Beijing has rolled out a series of new measures to deepen the integration of Shenzhen, Hong Kong and Macau by encouraging more cross-border development in sectors such as insurance, health care, tourism and aviation.
The range of measures, which can be seen as seven major highlights, were announced by the National Development and Reform Commission (NDRC) on Thursday.
The move came just ahead of the third anniversary of the blueprint for the Greater Bay Area on February 18, a sign of the country’s eagerness to link the 11 cities in the development zone to form a vast economic powerhouse, according to analysts.
A key development is to establish an “insurance-connect scheme” to allow mainlanders who have bought insurance products in Hong Kong and Macau to more easily make claims.
It will include a pilot scheme that will allow mainlanders who go to public hospitals in Shenzhen to opt to use overseas imported drugs, while making health claims with insurers in Hong Kong and Macau.
A related measure is to allow the Shenzhen government to have the power to approve the medical providers in Hong Kong and Macau to operate in the southern Chinese city, while also supporting Shenzhen-based medical organisations to provide services in public hospitals in Hong Kong and Macau.
Selina Lau, chief executive of the Hong Kong Federation of Insurers, welcomed the move.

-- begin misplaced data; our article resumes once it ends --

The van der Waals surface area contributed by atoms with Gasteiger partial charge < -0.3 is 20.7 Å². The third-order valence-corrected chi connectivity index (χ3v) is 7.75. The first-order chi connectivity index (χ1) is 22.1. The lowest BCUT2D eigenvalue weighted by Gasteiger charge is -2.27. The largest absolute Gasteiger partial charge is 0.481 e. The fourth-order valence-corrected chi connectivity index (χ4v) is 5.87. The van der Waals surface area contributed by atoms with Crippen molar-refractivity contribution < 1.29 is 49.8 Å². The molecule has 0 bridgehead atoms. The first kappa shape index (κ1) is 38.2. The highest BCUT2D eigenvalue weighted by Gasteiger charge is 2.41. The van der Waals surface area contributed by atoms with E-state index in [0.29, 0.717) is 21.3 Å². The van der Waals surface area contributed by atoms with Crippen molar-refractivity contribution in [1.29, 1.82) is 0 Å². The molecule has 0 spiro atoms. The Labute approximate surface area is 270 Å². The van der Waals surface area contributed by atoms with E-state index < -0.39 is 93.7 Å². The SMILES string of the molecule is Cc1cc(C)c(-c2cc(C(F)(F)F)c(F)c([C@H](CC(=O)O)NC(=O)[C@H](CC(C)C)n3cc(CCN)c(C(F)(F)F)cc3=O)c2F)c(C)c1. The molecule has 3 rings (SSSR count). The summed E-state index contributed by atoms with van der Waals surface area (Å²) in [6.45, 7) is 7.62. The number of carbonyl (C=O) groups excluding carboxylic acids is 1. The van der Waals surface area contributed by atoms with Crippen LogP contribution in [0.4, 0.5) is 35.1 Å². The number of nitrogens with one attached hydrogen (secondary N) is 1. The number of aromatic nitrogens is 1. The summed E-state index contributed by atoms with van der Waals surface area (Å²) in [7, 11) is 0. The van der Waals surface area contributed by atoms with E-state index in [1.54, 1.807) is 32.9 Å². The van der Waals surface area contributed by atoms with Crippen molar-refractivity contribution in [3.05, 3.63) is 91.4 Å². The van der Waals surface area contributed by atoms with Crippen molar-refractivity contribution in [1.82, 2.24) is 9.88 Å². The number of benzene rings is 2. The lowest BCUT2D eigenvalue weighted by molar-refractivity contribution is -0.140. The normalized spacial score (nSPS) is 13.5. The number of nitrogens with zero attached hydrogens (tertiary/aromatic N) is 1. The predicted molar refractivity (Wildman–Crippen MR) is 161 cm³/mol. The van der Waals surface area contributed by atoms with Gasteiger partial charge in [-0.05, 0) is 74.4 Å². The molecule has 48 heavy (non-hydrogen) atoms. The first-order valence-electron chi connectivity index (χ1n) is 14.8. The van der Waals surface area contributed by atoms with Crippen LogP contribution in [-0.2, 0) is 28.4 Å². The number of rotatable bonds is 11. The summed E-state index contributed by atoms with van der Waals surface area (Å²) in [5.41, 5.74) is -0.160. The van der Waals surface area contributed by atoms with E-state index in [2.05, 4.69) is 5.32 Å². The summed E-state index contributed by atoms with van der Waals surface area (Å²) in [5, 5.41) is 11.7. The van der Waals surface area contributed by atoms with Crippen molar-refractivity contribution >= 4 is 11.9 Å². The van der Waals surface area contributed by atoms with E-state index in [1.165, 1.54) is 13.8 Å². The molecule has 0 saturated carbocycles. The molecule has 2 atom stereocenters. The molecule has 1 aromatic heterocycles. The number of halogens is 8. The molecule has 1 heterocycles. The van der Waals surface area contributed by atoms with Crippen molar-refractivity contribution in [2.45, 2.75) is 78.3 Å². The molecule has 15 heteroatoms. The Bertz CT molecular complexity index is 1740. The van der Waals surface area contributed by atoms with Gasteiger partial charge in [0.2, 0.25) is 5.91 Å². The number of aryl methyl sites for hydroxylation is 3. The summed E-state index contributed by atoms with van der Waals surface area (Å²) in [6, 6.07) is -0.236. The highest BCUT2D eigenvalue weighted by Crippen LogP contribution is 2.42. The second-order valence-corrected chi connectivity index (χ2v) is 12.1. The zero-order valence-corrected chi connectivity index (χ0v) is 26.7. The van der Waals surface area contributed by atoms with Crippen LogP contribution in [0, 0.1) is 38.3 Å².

“Hong Kong insurers currently provide health insurance to more than 7 million people, paying HK$20 billion in medical claims per year. The HKFI will work with the mainland authorities to serve the needs of residents in the Greater Bay Area,” she said.
The measures are also aimed at supporting various types of 5G-related business development in Shenzhen. This includes telecoms operators in Shenzhen, Hong Kong and Macau looking to develop more cross border products and to reduce the costs of cross border roaming.
The measures are also aimed at supporting the development of a number of yuan-denominated data trading exchange marketplaces to allow the trading of financial, medical and health care data across the Greater Bay Area, subject to sound regulation.
On the education front, the measures are aimed at relaxing rules to allow mainland companies or citizens to set up schools for the children of foreign residents who work in Shenzhen, making it easier for mainland enterprises to attract foreign talent.
While the border between Hong Kong and the mainland has not yet reopened due to Covid-19 concerns, the measures also aim to promote development of cross border aviation business, including the management of aviation management, leasing and insurance arrangements between Hong Kong, Macau and Shenzhen.
Cruise and yacht operators are also expected to benefit from measures that will introduce mutual recognition of qualification schemes for people who run these yachts and cruises, helping to boost boat tours within the waterways of the Greater Bay Area. The measures will include a plan that would allow operators to apply only once for a cross-border permit that would allow multiple transits within a six-month period.
“These seven major measures show that the country has continued to open up mainland markets to overseas investors,” said Robert Lee, chairman of the Hong Kong Securities Association, an industry body of local brokers and fund companies. “However, we have not yet seen a lot of measures related to the financial sectors and banking industry. We will likely see more measures announced in these areas in future.”
The full Greater Bay Area comprises Hong Kong, Macau, and nine provincial cities in Guangdong.